Get THIS! - page 2

My unit is split into 2 seperate wings...we all work on the large unit, but on any given day we will be on one side or the other. We have 12 hour people and 8 hour people. I happen to do 8s. So it... Read More

  1. by   lsyorke
    Quote from Tweety
    I'm sure if there was an emergency those in report would be able to come out and help. Just because I'm in report doesn't make me not responsible for my patients.
    Totally agree! Since when does taking report mean you are "off the floor"? It's as simple as the tech walking in and telling the RN that a pump is beeping. Big overreaction, in my opinion.
  2. by   banditrn
    I agree with the others that the CNA should have gone to the report room first. And I agree with Daytonite and others about the smoking thing.

    Our local hospital just announced that as of next April, their entire CAMPUS will be off-limits to smoking, including employees and visitors smoking in their cars. And it's a LARGE campus!

    I stopped smoking when I was in school and clinicals, when it dawned on me that it might be HOURS before I could smoke. And smoking rules back then were much less stringent.
  3. by   oramar
    Quote from Daytonite
    One of my pet peeves throughout my working years has been nurses who have to go for frequent smoke breaks. After a while, they often don't inform other nurses they are going and their IVs and call lights ALWAYS seem to go off the minute they step off the unit. Of course, these same nurses were never able to help out when my IVs or call lights were going off and I was tied up in a patient's room!
    Oh boy do I know of what you speak.
  4. by   cc902
    we always all went into the report room at the same time and left a nursing assistant on the floor. this in no way meant that if a call bell rang, and the assistant was busy, that we didnt have to still answer the calls. the tech should have gone into the report room and reported to the nurses that a patient needed assistance.
  5. by   nurseangel47
    You should stay on "your side" if you're the only nurse on it. The others should cover their tailfeathers a bit better to go smoke or whatever it is they're doing when they leave. That was unacceptable behavior on their part. And you are condoning it by not speaking up to them or a NM. The "look" spoke volumes may not have. Don't leave important communications between staff members to "looks!" Speak up. Get something done about the virtual abandonment of the staff on that other side of the unit!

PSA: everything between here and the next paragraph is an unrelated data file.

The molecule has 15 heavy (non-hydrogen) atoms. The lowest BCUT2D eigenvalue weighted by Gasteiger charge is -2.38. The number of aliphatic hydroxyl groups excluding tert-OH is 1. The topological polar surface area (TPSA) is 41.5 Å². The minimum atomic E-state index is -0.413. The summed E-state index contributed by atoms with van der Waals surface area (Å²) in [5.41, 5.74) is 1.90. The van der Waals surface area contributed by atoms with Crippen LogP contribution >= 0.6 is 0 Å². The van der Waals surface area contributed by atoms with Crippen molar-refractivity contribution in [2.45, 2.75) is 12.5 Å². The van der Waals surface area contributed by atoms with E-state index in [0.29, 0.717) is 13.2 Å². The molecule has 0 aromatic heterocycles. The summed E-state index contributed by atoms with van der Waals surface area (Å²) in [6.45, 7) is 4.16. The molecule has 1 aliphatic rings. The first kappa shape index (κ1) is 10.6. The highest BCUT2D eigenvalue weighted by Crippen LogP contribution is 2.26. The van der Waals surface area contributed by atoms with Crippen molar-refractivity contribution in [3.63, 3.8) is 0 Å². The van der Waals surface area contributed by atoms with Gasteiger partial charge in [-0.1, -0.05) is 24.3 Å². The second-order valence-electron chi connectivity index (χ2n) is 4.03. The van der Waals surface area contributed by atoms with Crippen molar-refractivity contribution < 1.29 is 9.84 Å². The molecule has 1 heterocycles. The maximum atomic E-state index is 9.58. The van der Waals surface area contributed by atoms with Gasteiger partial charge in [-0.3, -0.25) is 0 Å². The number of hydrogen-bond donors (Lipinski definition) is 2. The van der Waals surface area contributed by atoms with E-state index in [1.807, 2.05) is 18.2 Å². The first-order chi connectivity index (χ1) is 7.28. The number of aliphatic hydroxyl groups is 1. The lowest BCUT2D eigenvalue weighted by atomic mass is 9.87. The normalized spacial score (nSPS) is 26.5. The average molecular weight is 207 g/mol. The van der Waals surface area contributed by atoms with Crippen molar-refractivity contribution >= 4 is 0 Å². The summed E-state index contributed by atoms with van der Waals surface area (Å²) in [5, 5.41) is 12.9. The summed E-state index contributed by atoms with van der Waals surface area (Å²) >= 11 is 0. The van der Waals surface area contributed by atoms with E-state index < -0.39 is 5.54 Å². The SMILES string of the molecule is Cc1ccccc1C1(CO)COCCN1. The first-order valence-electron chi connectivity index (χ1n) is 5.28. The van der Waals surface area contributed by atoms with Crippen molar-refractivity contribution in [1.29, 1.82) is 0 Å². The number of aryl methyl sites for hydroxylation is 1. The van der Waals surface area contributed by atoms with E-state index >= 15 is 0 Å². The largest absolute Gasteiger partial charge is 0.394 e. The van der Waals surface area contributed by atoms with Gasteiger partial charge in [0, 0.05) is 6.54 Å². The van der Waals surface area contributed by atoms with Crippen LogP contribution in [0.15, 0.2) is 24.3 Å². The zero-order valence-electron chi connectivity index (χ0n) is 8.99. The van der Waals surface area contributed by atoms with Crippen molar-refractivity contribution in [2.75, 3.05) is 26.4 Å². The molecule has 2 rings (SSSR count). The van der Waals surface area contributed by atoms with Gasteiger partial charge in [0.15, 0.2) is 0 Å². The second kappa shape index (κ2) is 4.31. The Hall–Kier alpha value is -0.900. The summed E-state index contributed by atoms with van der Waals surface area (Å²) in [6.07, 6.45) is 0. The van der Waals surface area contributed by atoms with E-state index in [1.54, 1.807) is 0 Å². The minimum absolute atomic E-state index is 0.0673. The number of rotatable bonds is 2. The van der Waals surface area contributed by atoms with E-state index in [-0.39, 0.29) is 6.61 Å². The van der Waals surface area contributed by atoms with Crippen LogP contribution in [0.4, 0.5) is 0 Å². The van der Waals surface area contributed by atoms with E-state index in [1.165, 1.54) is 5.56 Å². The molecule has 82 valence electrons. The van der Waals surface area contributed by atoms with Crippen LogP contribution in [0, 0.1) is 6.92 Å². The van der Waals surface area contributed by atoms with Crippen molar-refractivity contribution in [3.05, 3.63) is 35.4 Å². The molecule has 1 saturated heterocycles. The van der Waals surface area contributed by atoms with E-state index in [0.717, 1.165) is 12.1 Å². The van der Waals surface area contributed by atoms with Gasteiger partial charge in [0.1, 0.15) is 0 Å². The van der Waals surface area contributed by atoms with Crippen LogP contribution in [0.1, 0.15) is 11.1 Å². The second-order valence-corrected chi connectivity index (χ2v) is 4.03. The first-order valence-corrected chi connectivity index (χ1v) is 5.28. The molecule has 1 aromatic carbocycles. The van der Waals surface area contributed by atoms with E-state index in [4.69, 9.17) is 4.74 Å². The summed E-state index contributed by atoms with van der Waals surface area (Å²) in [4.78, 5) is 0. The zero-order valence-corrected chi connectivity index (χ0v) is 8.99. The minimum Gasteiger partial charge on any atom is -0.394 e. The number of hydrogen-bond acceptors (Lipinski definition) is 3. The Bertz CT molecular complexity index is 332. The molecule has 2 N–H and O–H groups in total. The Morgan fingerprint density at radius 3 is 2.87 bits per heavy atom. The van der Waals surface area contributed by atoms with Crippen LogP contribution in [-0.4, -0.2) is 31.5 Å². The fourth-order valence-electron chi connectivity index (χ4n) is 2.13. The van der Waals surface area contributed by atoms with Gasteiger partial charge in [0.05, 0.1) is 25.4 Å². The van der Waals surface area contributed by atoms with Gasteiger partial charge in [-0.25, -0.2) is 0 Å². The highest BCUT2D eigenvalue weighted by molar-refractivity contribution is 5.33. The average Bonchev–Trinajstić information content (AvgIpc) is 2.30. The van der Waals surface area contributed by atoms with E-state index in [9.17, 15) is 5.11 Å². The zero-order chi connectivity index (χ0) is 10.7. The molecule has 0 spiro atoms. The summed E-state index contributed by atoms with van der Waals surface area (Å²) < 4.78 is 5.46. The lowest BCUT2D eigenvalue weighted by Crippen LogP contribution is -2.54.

You left YOUR patients to cover THEIRS! NO! Not alright.
  6. by   cota2k
    I can remember working as a tech my last year in nursing school, and feeling quite helpless. There were nurses that you just knew wouldn't hear that pump, and if you brought it up, still might not get to it quickly. I'm guilty of seeking out the "good" nurses and letting them know of problems, and letting them figure it out. These are the nurses I learned from. I am also guilty of protecting my techs. They do the jobs we delegate, and they are never the jobs anybody should have to do for $8 an hour. The tech that didn't interupt the report may have been up to his/her elbows in ****, and just wanted the beeping to stop! The RN in question did not abandon his pateints, his "side" was covered. I'm glad there was a "good" nurse available to address the pump, we don't know what was infusing.
  7. by   oramar
    Quote from cota2k
    I can remember working as a tech my last year in nursing school, and feeling quite helpless. There were nurses that you just knew wouldn't hear that pump, and if you brought it up, still might not get to it quickly. I'm guilty of seeking out the "good" nurses and letting them know of problems, and letting them figure it out. These are the nurses I learned from. I am also guilty of protecting my techs. They do the jobs we delegate, and they are never the jobs anybody should have to do for $8 an hour. The tech that didn't interupt the report may have been up to his/her elbows in ****, and just wanted the beeping to stop! The RN in question did not abandon his pateints, his "side" was covered. I'm glad there was a "good" nurse available to address the pump, we don't know what was infusing.
    Yes, I was thinking exactly same thing. The techs know who will ignor them, who will abuse them, who will get the job done. The end result is that the same nurses get tapped over and over when something goes wrong. I think this is exactly the result for which the nasty nurse is wishing.
  8. by   chenoaspirit
    I will come out of report to take care of a patient, but it's aggrivating to all the others who have to wait for me to come back into the room to finish report (we record ours and the assistants have to listen to it also). In my honest opinion, the staff on the floor should cover the floor until we can all get out of report. Its hard to get report if you have to keep coming and going in the middle of it. Geez, its the end of the shift. I cover my floor until the next shift comes out of report. I can wait 10 minutes for a smoke. I will NOT leave something undone or leave the floor uncovered to go smoke...especially if its almost time to go home.
  9. by   gitterbug
    My comment to Miko was meant to address some of the problems she seems to be picking up on this unit. I certainly know a nurse may be pulled out of report for any number of reasons. It was fortunate Miko was able to cover that part of the unit, but it is never a good idea for the CN to leave the unit without informing another nurse of the absence.
    Perhaps I am being overly sensative, but I feel that several posters regard my comment as advice to snitch on co-workers for any infraction, that I did not mean. Working on problems with co-workers keeps a unit strong and morale high. In the future, I think I will read but keep silent. Have a good day.

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